We're in Haiti thanks to you

Diaspora donations have enabled MDA to help at disasters like these

By Haim Rafalovski, January 21, 2010

When we arrived in Port-au-Prince on Monday morning, it was the end of a journey that had taken over 48 hours and seen us stop off in Madrid, Puerto Rico and the Dominican Republic before we finally settled at our base camp in Haiti.

The field hospital we are working in has been established in the courtyard of the partially destroyed University Hospital, the largest in Port-au-Prince. Our six-man team is working with Red Cross delegations from around the world, most prominently in our case those of Finland and Norway. However, without doubt, most interest is arising from the contribution of our delegation and Israel in general.

In the brief conversations I have had with family and colleagues back home, everyone speaks with much national pride regarding the role Israel is playing. Some journalists have even suggested that the various delegations from our small country, Magen David Adom’s included, are leading the way in the aftermath of this terrible tragedy. It is not for me to say if that is right or not. We are just doing our job. As part of the International Red Cross Movement, Magen David Adom coordinates medical emergency training and assistance across the world. It is well known that we have assisted with aid on our immediate borders, helping those in need from Gaza and Jordan. What is perhaps less well documented is the ongoing training that takes place in countries such as Ghana, Indonesia and Azerbaijan. In places where there is no expertise in mass-casualty events, Magen David Adom is seen as the leader in the field. Of course, there are times when the theory needs to be put in to practice. Magen David Adom has been in war-torn Rwanda, earthquake-hit India and was present in the direct aftermath of the Tsunami in Sri Lanka.

And now Haiti. A scene of devastation and destruction on a greater scale than any of us have ever witnessed before. Amidst the rubble, rescue efforts are sporadic — travelling through the city we saw only two. Bodies are strewn across the streets.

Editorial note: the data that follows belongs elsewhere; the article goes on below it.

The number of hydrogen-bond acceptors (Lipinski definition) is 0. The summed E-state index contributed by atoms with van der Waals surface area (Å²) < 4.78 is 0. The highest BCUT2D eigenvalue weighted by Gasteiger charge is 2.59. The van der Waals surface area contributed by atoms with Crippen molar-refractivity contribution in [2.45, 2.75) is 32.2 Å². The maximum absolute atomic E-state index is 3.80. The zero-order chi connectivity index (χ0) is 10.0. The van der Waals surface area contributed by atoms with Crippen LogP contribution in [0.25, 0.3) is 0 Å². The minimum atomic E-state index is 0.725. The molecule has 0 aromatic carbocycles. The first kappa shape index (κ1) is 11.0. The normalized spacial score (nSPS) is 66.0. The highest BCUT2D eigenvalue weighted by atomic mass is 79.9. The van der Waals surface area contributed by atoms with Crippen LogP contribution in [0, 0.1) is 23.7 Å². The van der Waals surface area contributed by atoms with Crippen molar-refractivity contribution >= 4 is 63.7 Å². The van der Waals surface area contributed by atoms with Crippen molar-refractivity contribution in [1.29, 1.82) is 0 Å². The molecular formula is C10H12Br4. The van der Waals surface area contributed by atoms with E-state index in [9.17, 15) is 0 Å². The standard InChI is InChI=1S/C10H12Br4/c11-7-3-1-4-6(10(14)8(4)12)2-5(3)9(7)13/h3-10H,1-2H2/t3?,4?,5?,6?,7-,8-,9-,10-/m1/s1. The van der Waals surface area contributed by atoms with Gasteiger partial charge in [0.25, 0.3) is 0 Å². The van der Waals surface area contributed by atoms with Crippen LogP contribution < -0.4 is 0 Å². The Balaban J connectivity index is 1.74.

Of those that survived, thousands now have only the displaced persons’ camp for a home. There is no electricity or water. It is clear that the people of Haiti are dependent on aid activity from the likes of Magen David Adom and the Red Cross, amongst others. Locals are always amazed that Israel is playing such an important life-saving role. So when, as happened over the weekend, a mother names her newborn baby “Israel”’ in honour of the people that saved her life, you really do feel like an ambassador for our country and the Jewish people around the world.

Locals are always amazed that Israel is playing such an important life-saving role

In Israel, we are aware of the significant financial contribution made to Magen David Adom by friends around the world. Nearly every station, ambulance or piece of equipment is funded by donors in London, New York, Johannesburg or similar. Our gratitude to you is sincere.

Yet it pales in to irrelevance when you consider that the support Magen David Adom receives from the diaspora is actually what enables our team to be in Haiti now.

The humanitarian, international aid element of our work runs to a budget of several million US dollars a year. This is very much a Jewish contribution to humanity in general.

Magen David Adom is proud to represent Israel on the world stage. But above and beyond that, we realise how important it is to Jewish people around the world. So, next time you see the footage on BBC, Sky or CNN of the Israeli teams in action, you should have pride too.

Not just that Israel is leading the way, but that through your generosity and desire to make Magen David Adom one of the best, if not the best, medical emergency organisations in the world, you are saving more lives in Haiti today, somewhere else tomorrow and in Israel forever.

Haim Rafalovski is head of the MDA delegation to Haiti

Last updated: 3:57pm, March 25 2010


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